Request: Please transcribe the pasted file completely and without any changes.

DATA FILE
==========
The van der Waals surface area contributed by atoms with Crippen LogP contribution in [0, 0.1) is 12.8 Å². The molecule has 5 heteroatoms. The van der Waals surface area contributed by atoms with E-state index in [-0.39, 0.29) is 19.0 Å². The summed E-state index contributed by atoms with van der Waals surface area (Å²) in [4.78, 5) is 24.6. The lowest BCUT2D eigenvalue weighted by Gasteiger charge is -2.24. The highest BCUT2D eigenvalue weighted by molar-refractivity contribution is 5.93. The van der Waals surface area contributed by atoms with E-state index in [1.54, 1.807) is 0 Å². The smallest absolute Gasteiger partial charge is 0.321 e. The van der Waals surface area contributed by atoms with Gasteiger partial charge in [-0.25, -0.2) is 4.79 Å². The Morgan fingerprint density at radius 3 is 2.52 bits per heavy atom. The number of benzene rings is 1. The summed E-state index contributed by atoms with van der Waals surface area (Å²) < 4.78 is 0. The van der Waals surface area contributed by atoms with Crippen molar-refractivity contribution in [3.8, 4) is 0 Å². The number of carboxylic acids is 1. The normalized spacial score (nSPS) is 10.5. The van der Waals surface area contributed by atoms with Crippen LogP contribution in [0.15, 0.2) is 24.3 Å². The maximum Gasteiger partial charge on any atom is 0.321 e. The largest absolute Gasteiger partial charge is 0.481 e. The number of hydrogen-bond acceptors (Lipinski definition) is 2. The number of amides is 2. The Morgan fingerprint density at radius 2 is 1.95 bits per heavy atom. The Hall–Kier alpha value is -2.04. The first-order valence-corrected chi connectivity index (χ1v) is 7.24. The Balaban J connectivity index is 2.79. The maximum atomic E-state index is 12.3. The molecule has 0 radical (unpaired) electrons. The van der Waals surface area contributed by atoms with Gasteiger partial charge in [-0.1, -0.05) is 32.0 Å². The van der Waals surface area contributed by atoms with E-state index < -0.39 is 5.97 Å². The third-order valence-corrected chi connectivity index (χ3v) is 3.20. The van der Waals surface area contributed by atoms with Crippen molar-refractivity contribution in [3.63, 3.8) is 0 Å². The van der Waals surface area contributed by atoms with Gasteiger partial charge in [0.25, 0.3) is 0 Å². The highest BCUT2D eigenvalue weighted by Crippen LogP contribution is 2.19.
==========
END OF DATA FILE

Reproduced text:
The van der Waals surface area contributed by atoms with Crippen LogP contribution in [0, 0.1) is 12.8 Å². The molecule has 5 heteroatoms. The van der Waals surface area contributed by atoms with E-state index in [-0.39, 0.29) is 19.0 Å². The summed E-state index contributed by atoms with van der Waals surface area (Å²) in [4.78, 5) is 24.6. The lowest BCUT2D eigenvalue weighted by Gasteiger charge is -2.24. The highest BCUT2D eigenvalue weighted by molar-refractivity contribution is 5.93. The van der Waals surface area contributed by atoms with E-state index in [1.54, 1.807) is 0 Å². The smallest absolute Gasteiger partial charge is 0.321 e. The van der Waals surface area contributed by atoms with Gasteiger partial charge in [-0.25, -0.2) is 4.79 Å². The Morgan fingerprint density at radius 3 is 2.52 bits per heavy atom. The number of benzene rings is 1. The summed E-state index contributed by atoms with van der Waals surface area (Å²) < 4.78 is 0. The van der Waals surface area contributed by atoms with Crippen molar-refractivity contribution in [3.8, 4) is 0 Å². The number of carboxylic acids is 1. The normalized spacial score (nSPS) is 10.5. The van der Waals surface area contributed by atoms with Crippen LogP contribution in [0.15, 0.2) is 24.3 Å². The maximum Gasteiger partial charge on any atom is 0.321 e. The largest absolute Gasteiger partial charge is 0.481 e. The number of hydrogen-bond acceptors (Lipinski definition) is 2. The number of amides is 2. The Morgan fingerprint density at radius 2 is 1.95 bits per heavy atom. The Hall–Kier alpha value is -2.04. The first-order valence-corrected chi connectivity index (χ1v) is 7.24. The Balaban J connectivity index is 2.79. The maximum atomic E-state index is 12.3. The molecule has 0 radical (unpaired) electrons. The van der Waals surface area contributed by atoms with Gasteiger partial charge in [-0.1, -0.05) is 32.0 Å². The van der Waals surface area contributed by atoms with E-state index < -0.39 is 5.97 Å². The third-order valence-corrected chi connectivity index (χ3v) is 3.20. The van der Waals surface area contributed by atoms with Crippen molar-refractivity contribution in [3.63, 3.8) is 0 Å². The van der Waals surface area contributed by atoms with Gasteiger partial charge in [0.25, 0.3) is 0 Å². The highest BCUT2D eigenvalue weighted by Crippen LogP contribution is 2.19.